Lift­ing cur­rency re­stric­tions will ease way for Ukrainian ex­porters


Ukraine’s ex­ports reached $43 bil­lion in 2017. But a coun­try of 42 mil­lion peo­ple could do a lot bet­ter.

Ukrainian en­trepreneurs aim­ing for for­eign mar­kets have suf­fered cur­rency re­stric­tions for quite some time. But that might change, as the long-awaited eas­ing should go into ef­fect on Feb. 7.

Pre­vi­ously, Ukraine’s cur­rency reg­u­la­tions on ex­ports were made un­der a 25-year-old de­cree of the Cab­i­net of Min­is­ters, and re­lied on a bureaucratic ad­min­is­tra­tive sys­tem for reg­u­lat­ing for­eign ex­change op­er­a­tions. Al­most ev­ery op­er­a­tion re­quired mul­ti­ple li­censes, most of which are com­pletely ob­so­lete to­day.

“The new law will pro­mote more con­crete, more un­der­stand­able and at the same time more busi­ness-ori­ented leg­is­la­tion from the Na­tional Bank of Ukraine,” said Olek­sandr Ru­denko, a se­nior lawyer at KPMG Law Ukraine.

For ex­am­ple, be­fore if a con­tract were bro­ken for one day and cur­rency wasn’t re­ceived in time, then all for­eign eco­nomic ac­tiv­ity was pro­hib­ited for the com­pany, mem­ber of par­lia­ment Mykhailo Dovbenko said on June 21, be­fore the new law was adopted.

But now, af­ter the law was signed by Pres­i­dent Petro Poroshenko on July 4, the num­ber of re­stric­tions for ex­porters might be lifted early next year, ex­perts pre­dict.

Ma­jor changes

Af­ter the eco­nomic cri­sis hit Ukraine in 2014–2015 as a re­sult of the state bud­get be­ing robbed of bil­lions of dol­lars by then-Pres­i­dent Vik­tor Yanukovych and his cronies, as well s Rus­sia’s war against Ukraine, the coun­try’s ex­ports hit a ma­jor low.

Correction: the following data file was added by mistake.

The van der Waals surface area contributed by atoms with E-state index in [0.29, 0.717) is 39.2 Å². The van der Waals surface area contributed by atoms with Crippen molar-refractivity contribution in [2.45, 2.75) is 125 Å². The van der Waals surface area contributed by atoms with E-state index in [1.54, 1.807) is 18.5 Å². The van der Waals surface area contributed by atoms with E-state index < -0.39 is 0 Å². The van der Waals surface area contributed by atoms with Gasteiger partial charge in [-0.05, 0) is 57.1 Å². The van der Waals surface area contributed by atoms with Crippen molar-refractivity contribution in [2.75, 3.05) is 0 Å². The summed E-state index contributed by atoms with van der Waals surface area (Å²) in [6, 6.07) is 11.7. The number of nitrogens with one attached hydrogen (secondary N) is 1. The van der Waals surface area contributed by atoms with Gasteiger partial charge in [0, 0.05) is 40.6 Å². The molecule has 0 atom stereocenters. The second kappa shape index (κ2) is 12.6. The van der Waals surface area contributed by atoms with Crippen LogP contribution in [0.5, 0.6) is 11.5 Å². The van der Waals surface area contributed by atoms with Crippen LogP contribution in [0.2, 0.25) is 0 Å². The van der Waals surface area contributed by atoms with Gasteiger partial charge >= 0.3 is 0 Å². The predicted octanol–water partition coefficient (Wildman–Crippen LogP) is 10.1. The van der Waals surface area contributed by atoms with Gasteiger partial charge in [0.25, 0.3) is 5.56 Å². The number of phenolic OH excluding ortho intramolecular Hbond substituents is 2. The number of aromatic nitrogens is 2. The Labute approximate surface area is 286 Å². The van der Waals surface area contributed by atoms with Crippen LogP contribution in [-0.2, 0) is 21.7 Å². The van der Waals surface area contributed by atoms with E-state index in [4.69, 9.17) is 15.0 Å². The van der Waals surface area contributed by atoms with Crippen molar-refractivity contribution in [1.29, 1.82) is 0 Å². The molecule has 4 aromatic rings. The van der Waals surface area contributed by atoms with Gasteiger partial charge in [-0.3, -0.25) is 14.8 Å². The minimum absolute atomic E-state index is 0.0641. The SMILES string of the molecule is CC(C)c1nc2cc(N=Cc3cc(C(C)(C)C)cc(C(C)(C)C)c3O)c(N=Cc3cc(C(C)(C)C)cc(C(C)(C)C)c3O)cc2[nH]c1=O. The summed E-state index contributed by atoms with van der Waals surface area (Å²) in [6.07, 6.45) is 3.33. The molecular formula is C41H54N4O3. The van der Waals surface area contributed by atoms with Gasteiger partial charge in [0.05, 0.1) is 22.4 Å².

In 2014 ex­ports de­creased by 14 per­cent com­par­ing to pre­vi­ous year reach­ing $54 bil­lion. In 2015 it plum­meted even more — by an­other 30 per­cent and reached $38 bil­lion, ac­cord­ing to Ukraine’s state sta­tis­tics agency.

But since 2016, ex­ports started to grad­u­ally grow. Even though the coun­try still hasn’t reached its his­toric peak in 2012 of $69 bil­lion in ex­ports, the progress is ob­vi­ous — Ukraine is on the right track again.

For the first four months of this year ex­ports amounted to $15.5 bil­lion, or 13 per­cent more than for the same pe­riod in 2017, ac­cord­ing to Cab­i­net of Min­is­ters of Ukraine.

How­ever, ex­porters still have to deal with the old cur­rency reg­u­la­tion sys­tem be­fore the law will fi­nally come into force, and while they are an­tic­i­pat­ing the pos­i­tive changes, they still have to deal with the old rules for a cou­ple more months.

Cur­rently busi­nesses are obliged to sell 50 per­cent of their for­eign cur­rency earned from sales on the Ukrainian in­ter­bank for­eign ex­change mar­ket, ac­cord­ing to Mykola Larin, project man­ager of ZED, an as­so­ci­a­tion of ex­porters and im­porters.

“With this new law such cur­rency re­stric­tion must be com­pletely re­moved,” Larin said.

An­other se­ri­ous re­stric­tion that ex­porters are deal­ing with has to do with time lim­i­ta­tion for ex­port-im­port op­er­a­tion pay­ments, which is highly con­trolled by com­mer­cial banks and tax au­thor­i­ties.

Pay­ments should be re­ceived within 180 days from the date of cus­toms clear­ance. With the new law the dead­line will be ex­tended up to 365 days.

For the past four years, it was one of the most bur­den­some re­stric­tions, ac­cord­ing to Ru­denko.

“This cur­rency re­stric­tion cre­ated prob­lems for those im­porters and ex­porters who, for ob­jec­tive rea­sons… could not pay on time,” he said.

Ac­cord­ing to Maria Repko, deputy di­rec­tor of Cen­tre for Eco­nomic Strat­egy, a Kyiv-based think tank, there will be no such painful cases when a large transna­tional coun­ter­party sim­ply does not re­turn funds on time due to the fea­tures of its busi­ness, and the Ukrainian com­pany au­to­mat­i­cally falls un­der sanc­tions.